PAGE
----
By Chandran Nair
This column appears in the Ethical Corporation March 2007 issue
Bob Nardelli's handsome reward for a job badly done has brought the inequities of extreme capitalism into the spotlight
There was no surprise when Bob Nardelli decided to quit as chairman and chief executive of Home Depot. The world’s biggest home improvement retailer suffered falling share prices and sales on his watch. What sent eyebrows arching was the size of his payout: Nardelli walked away with US$210 million.
The size of his severance package prompted editorial outrage in many of the world’s leading newspapers. It drew anger from labour unions, which described the payout as “extreme and obscene”. It has moved leading investors to launch an unprecedented campaign to curb such compensation packages.
If he has done nothing else, Mr Nardelli has helped bring worries about “extreme capitalism” to mainstream consciousness. These “golden parachute” agreements are the norm, with executives paid huge sums regardless of their company's performance. They embody the kinds of excess that poison capitalism and globalisation in many people’s minds.
Interestingly, these excesses are uncommon in corporate Asia, for all its flaws. It is Asia’s shareholders’ and business leaders' vital challenge to keep them from taking root – even whilst they clean up their corporate governance act.
Extreme capitalism is nothing more than simple greed, regardless of the arguments that its apologists put forward. The corruption that this greed fuels has been unfortunately legitimised by fancy governance doublespeak and cosmetic rules that are easily overlooked by self-serving boards and compensation committee insiders and their advisers. It’s a phenomenon that the Financial Times calls “a disease”.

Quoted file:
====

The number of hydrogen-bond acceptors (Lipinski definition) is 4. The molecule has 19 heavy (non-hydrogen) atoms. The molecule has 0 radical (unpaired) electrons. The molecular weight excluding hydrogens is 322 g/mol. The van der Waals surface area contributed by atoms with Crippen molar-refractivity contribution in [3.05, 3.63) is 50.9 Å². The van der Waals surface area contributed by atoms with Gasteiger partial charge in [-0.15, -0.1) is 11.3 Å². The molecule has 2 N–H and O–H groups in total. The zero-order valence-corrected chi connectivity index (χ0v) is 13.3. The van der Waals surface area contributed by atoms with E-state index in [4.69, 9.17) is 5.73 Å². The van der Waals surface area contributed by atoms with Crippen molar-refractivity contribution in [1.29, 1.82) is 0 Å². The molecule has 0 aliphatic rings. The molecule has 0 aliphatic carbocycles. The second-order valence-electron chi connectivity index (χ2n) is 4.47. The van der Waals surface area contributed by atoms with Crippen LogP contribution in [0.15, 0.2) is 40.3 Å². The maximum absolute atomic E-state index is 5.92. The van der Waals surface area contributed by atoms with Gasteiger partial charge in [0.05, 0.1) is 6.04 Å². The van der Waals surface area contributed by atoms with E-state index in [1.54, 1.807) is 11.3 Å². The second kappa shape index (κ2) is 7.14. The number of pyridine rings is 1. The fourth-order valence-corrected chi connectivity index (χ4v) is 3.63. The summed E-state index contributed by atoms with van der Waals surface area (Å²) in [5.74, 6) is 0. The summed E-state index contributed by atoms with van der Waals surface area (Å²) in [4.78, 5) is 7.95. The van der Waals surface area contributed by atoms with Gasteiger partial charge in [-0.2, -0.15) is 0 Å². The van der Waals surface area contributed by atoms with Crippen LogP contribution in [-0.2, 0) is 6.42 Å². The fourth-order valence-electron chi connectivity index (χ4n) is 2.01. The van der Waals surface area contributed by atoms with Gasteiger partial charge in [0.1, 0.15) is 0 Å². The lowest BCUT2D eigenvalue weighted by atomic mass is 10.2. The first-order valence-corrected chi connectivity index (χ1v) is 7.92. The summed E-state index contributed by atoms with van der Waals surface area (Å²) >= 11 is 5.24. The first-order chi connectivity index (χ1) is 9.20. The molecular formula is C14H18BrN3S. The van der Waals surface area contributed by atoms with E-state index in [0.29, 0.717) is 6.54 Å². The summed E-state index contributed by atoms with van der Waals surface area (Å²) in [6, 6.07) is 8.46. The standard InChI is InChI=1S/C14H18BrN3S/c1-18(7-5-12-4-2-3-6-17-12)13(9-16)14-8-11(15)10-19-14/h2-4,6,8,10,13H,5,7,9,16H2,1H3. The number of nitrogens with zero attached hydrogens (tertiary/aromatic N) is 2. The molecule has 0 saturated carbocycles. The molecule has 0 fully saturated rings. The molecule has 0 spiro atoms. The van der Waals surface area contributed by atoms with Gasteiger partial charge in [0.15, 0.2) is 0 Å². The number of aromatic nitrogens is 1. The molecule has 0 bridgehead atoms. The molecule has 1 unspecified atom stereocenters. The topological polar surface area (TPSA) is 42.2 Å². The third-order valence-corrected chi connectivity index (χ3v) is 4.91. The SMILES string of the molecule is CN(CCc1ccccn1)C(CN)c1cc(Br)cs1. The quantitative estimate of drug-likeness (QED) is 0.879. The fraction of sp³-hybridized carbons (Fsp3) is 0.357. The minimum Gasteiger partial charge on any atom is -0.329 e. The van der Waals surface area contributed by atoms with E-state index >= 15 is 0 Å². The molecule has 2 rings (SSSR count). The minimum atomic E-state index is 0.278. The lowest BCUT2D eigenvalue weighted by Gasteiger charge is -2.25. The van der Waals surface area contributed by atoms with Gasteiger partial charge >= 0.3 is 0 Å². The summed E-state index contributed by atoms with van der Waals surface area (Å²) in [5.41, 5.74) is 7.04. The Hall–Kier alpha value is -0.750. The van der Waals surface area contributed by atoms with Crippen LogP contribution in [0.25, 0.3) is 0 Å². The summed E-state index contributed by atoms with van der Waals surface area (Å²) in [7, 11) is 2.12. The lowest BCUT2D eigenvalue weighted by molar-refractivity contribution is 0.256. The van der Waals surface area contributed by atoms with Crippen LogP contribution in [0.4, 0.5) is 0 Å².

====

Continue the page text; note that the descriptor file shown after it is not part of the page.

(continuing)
While it is the shareholders whose investments have suffered and who lose out heavily from these excessive payouts, they are only one group among many. The accumulation of surpluses and their distribution to undeserving business leaders has deep implications where multinational corporations chase their wealth and profit.
There are various means by which these surpluses are built, but two practices stand out: transfer pricing, and the externalising of business costs. Both affect stakeholders globally.
Transfer pricing -- charging internally between branches of a multinational company to produce high incomes in low-tax jurisdictions -- cheats treasuries across the world, but wounds most deeply in developing economies whose peoples are deprived of trickle-down monies. The connection between transfer pricing and distorted pay packages is no brainteaser. But the north-south element in the formula should not be ignored; it is intensifying tensions.
The drive of economic globalisation constantly demands cheaper raw materials and labour. Supply chain and foreign direct investment decisions are inextricably tied in -- an unfortunate consequence is the exploitation of lax taxation, environmental and labour law enforcement, inevitably in developing economies. Even the best-intentioned companies are caught in this web, regardless of their pronouncements of good governance and ethics. Often joint-venture partners, intermediaries and local authorities collude.
There is a need to bring these open secrets into the light: they are the mechanism behind exaggerated payouts and bonuses. They have become the unquestioned norm. Much of the responsibility for allowing this rests with business advisers, including the cartel of large accounting firms and the associated management consulting practices. These few wield enormous powers.
Now the Nardelli episode has galvanised some of the world’s biggest investors – fund managers, pension funds and insurers – together with religious groups to push for a greater say in executive pay. They are urging that a non-binding shareholder vote on these packages be instituted, much like the practice in Britain.
This may have an affect, especially if pay is tied to company performance, as the top tier at banking giant HSBC has found. The bank’s scheme is tied not only to shareholder return but also to the bank’s performance relative to other banks -- and poor performance last year has put the skids on their bonus payouts. Chairman Stephen Green missed out on more than one million pounds in bonus shares, Douglas Flint, finance director, lost more than 800,000 pounds, while Michael Geoghegan, chief executive, more than 400,000 pounds.
As a pay scheme, it has its pluses. But it is only a small step in a campaign to save capitalism from its elite. There are still many more considerations, as outlined above. In the end, the struggle to expose flawed arguments and blatant wrongdoing will be long.